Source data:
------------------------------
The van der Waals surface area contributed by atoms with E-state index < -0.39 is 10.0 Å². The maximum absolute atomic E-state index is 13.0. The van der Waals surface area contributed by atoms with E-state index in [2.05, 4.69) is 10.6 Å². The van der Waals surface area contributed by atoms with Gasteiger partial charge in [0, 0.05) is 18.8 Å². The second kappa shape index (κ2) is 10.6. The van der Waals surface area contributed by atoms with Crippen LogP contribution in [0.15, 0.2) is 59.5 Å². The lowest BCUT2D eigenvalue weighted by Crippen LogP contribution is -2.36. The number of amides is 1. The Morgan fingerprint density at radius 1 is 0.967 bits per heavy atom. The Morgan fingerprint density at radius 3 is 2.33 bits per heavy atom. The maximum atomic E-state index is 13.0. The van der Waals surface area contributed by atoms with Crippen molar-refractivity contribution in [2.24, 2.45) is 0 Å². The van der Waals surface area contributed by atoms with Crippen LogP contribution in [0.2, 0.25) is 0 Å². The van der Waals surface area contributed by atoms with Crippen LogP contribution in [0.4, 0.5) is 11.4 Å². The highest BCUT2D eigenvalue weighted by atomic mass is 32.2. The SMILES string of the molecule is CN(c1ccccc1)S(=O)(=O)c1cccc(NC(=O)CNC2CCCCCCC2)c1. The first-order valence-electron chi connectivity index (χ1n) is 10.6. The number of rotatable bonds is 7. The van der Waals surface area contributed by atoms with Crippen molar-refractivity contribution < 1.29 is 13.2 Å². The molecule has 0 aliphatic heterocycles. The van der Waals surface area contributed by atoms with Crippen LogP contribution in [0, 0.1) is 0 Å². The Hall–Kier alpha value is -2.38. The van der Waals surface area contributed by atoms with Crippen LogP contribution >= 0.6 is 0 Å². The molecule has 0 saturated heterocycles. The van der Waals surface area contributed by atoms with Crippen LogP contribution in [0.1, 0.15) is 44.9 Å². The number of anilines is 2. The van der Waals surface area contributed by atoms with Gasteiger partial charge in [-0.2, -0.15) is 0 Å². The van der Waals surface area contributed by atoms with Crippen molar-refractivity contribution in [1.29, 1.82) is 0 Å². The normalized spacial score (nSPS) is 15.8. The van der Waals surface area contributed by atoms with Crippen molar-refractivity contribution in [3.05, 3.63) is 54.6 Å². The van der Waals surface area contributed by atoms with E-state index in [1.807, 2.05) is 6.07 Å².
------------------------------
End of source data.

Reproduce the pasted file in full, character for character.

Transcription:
The van der Waals surface area contributed by atoms with E-state index < -0.39 is 10.0 Å². The maximum absolute atomic E-state index is 13.0. The van der Waals surface area contributed by atoms with E-state index in [2.05, 4.69) is 10.6 Å². The van der Waals surface area contributed by atoms with Gasteiger partial charge in [0, 0.05) is 18.8 Å². The second kappa shape index (κ2) is 10.6. The van der Waals surface area contributed by atoms with Crippen LogP contribution in [0.15, 0.2) is 59.5 Å². The lowest BCUT2D eigenvalue weighted by Crippen LogP contribution is -2.36. The number of amides is 1. The Morgan fingerprint density at radius 1 is 0.967 bits per heavy atom. The Morgan fingerprint density at radius 3 is 2.33 bits per heavy atom. The maximum atomic E-state index is 13.0. The van der Waals surface area contributed by atoms with Crippen molar-refractivity contribution in [2.24, 2.45) is 0 Å². The van der Waals surface area contributed by atoms with Crippen LogP contribution in [0.2, 0.25) is 0 Å². The van der Waals surface area contributed by atoms with Crippen LogP contribution in [0.4, 0.5) is 11.4 Å². The highest BCUT2D eigenvalue weighted by atomic mass is 32.2. The SMILES string of the molecule is CN(c1ccccc1)S(=O)(=O)c1cccc(NC(=O)CNC2CCCCCCC2)c1. The first-order valence-electron chi connectivity index (χ1n) is 10.6. The number of rotatable bonds is 7. The van der Waals surface area contributed by atoms with Crippen molar-refractivity contribution < 1.29 is 13.2 Å². The molecule has 0 aliphatic heterocycles. The van der Waals surface area contributed by atoms with Crippen LogP contribution in [0, 0.1) is 0 Å². The Hall–Kier alpha value is -2.38. The van der Waals surface area contributed by atoms with Crippen LogP contribution >= 0.6 is 0 Å². The molecule has 0 saturated heterocycles. The van der Waals surface area contributed by atoms with Crippen LogP contribution in [0.1, 0.15) is 44.9 Å². The number of anilines is 2. The van der Waals surface area contributed by atoms with Gasteiger partial charge in [-0.2, -0.15) is 0 Å². The van der Waals surface area contributed by atoms with Crippen molar-refractivity contribution in [1.29, 1.82) is 0 Å². The normalized spacial score (nSPS) is 15.8. The van der Waals surface area contributed by atoms with Crippen molar-refractivity contribution in [3.05, 3.63) is 54.6 Å². The van der Waals surface area contributed by atoms with E-state index in [1.807, 2.05) is 6.07 Å².